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So What is Breastfeeding?

Learn what breastfeeding is

What IS breastfeeding? I am going to start with some breastfeeding basics. Being well-informed was half of my breastfeeding success. Let's get started...

Breastfeeding (also known as lactation and nursing) is the process of feeding a child with breast milk directly from the breast. This definition, however, only covers physiological part of it.

For me, breastfeeding was also fun and rewarding time to bond with my son. The one-on-one time that was only ours and no one else's!

How about you? What is breastfeeding for YOU? Click here to share your thoughts with me!

Delivery and Milk Production

Milk production starts by the third trimester of the pregnancy. By the end of the pregnancy a woman is ready to become a breastfeeding mother. Here is the lactation mechanism after delivery:

  • Loss of placenta and declined hormone production by ovaries stop blocking hormone prolactin release.
  • Under effect of prolactin and oxytocin mammary glands produce initial milk - colostrum. Typically by day 3-4 after delivery as the latest. Colostrum is thin and yellowish. It contains protein and antibodies to boost baby's immunity. It also helps newborn's digestive system.
  • Day 4-10 – nursing mother produces transition milk. It is thin, watery and sweet. It contains proteins, sugar and minerals.
  • Day 10 – breastfeeding moms produce regular breast milk. It is thick and creamy.
  • Baby latches on, milk let-down occurs (let-down reflex differs woman to woman: many nursing moms experience let-down just thinking about their babies; in others only actual baby sucking causes milk release).
  • Suckling or nursing stimulates lactation: the more a mother feeds a baby the more milk comes in. Demand insures supply.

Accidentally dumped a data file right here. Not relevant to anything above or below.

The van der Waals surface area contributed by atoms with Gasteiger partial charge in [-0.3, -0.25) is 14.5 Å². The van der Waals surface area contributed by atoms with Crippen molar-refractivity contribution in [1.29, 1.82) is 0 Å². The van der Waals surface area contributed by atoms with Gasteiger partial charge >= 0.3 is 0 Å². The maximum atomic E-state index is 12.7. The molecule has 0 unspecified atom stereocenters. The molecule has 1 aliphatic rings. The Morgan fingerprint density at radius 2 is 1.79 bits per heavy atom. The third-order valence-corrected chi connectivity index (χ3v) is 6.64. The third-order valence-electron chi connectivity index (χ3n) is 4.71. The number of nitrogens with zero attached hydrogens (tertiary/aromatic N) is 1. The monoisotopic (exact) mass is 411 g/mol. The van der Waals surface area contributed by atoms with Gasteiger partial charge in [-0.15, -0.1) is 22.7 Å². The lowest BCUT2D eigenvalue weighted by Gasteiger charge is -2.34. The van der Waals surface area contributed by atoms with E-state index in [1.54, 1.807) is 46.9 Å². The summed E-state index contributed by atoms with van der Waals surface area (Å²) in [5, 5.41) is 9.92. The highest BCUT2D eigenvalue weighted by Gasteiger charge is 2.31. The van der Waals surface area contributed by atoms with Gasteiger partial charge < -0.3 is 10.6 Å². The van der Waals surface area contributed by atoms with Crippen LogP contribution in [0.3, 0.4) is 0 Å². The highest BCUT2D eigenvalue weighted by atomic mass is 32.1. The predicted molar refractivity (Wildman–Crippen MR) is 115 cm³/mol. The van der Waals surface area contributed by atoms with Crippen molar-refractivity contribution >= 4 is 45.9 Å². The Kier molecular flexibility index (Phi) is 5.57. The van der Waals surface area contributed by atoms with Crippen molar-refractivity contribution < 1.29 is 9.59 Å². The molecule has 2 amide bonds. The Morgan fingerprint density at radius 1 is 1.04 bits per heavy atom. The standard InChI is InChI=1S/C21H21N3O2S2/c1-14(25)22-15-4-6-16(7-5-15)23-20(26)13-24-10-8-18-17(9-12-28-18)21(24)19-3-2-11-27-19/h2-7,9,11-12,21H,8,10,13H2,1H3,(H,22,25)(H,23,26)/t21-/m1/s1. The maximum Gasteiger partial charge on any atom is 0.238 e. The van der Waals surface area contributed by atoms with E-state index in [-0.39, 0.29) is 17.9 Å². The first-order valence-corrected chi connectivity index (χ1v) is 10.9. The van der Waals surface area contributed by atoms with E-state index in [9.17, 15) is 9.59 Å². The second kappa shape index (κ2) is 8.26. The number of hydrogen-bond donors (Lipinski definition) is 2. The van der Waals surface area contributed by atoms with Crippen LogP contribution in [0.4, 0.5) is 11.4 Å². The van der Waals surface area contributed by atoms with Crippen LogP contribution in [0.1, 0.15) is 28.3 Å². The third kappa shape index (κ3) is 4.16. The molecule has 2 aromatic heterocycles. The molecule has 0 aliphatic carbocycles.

Got Milk?

Now when the question "What is Breastfeeding?" is out of the way, let's talk about first days of your breastfeeding experience.

In reality, a lot of other (non-physiological) factors come into play during this crucial time. Feeling tired, depressed, concerned about your milk supply, unsure - just to name a few - may all overwhelm you during this time.

I was extremely worried that my milk would never come in. Have you thought about it too? Well, no need to! The true milk insufficiency only happens in 3%-8% women. It is real, but it is very rare!

If you haven't done so, visit "How to Breastfeed" section. It consists of three articles (Part1, Part2, Part3) that get you ready for the process. Important information. Emotional support. A list of breastfeeding must-haves. Everything you need is there.

If you are in day 2 after delivery and there is no sign of colostrum in your breasts, talk to a lactation specialist. There is always one in the hospital and they usually come to see you next day after the delivery.

If they don't come visit, ask your nurse to arrange for it. Discuss your concerns with a hospital lactation consultant. This is your best chance to ask questions at no cost.

If you are already home with no lactation specialist at hand, check the list below. It is most likely that you need to change one of the following to boost your milk production:

  • Position your baby correctly. Click here for instructions on how to do this.
  • Make sure your baby latches on correctly. Read about latching on here.
  • Do not supplement with water or formula.
  • Do not give your baby pacifier (until lactation stabilizes).
  • Let your baby nurse as often as possible even if there is still no milk. Baby sucking stimulates milk production.
  • Let your baby nurse for as long as he/she wants even if there is still no milk.
  • Do not let anyone put any type of pressure on you. Ignore every negative and discouraging comment. You are on a mission. And only you and your baby matter.

And remember – relax and smile. Look at your baby and smile again.

Successful breastfeeding is only 50% of physiology, the other 50% are your emotions.

Feel happy. Sleep when your baby sleeps.

Acknowledge that you just gave birth to a miracle. You are a great woman, and will become the best mom for your little one!

So after all: what is breastfeeding for YOU? Can't wait to see what you say! Click here to share.

› What is Breastfeeding?

What Is Breastfeeding For YOU And Why?
Pick Top One And Share It Here!

Is it pleasure, a necessity, a mother's duty, a feeding method? You name it!

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